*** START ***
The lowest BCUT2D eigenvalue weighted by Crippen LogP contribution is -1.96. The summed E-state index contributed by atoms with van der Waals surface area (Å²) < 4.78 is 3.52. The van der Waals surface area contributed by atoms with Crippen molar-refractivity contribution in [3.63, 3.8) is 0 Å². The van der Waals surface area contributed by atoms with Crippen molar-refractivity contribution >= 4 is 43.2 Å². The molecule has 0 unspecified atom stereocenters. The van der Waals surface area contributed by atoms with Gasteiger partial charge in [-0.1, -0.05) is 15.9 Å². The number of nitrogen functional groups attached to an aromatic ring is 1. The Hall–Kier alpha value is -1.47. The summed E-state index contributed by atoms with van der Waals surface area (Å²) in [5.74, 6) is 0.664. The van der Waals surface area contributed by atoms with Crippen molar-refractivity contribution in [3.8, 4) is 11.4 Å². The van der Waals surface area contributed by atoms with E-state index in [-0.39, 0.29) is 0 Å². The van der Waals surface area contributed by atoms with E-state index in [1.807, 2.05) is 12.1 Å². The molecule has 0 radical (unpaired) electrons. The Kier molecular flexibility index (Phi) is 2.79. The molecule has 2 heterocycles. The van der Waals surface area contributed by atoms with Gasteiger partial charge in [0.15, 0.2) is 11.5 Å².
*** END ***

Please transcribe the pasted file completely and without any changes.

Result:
The lowest BCUT2D eigenvalue weighted by Crippen LogP contribution is -1.96. The summed E-state index contributed by atoms with van der Waals surface area (Å²) < 4.78 is 3.52. The van der Waals surface area contributed by atoms with Crippen molar-refractivity contribution in [3.63, 3.8) is 0 Å². The van der Waals surface area contributed by atoms with Crippen molar-refractivity contribution >= 4 is 43.2 Å². The molecule has 0 unspecified atom stereocenters. The van der Waals surface area contributed by atoms with Gasteiger partial charge in [-0.1, -0.05) is 15.9 Å². The number of nitrogen functional groups attached to an aromatic ring is 1. The Hall–Kier alpha value is -1.47. The summed E-state index contributed by atoms with van der Waals surface area (Å²) in [5.74, 6) is 0.664. The van der Waals surface area contributed by atoms with Crippen molar-refractivity contribution in [3.8, 4) is 11.4 Å². The van der Waals surface area contributed by atoms with E-state index in [-0.39, 0.29) is 0 Å². The van der Waals surface area contributed by atoms with E-state index in [1.807, 2.05) is 12.1 Å². The molecule has 0 radical (unpaired) electrons. The Kier molecular flexibility index (Phi) is 2.79. The molecule has 2 heterocycles. The van der Waals surface area contributed by atoms with Gasteiger partial charge in [0.15, 0.2) is 11.5 Å².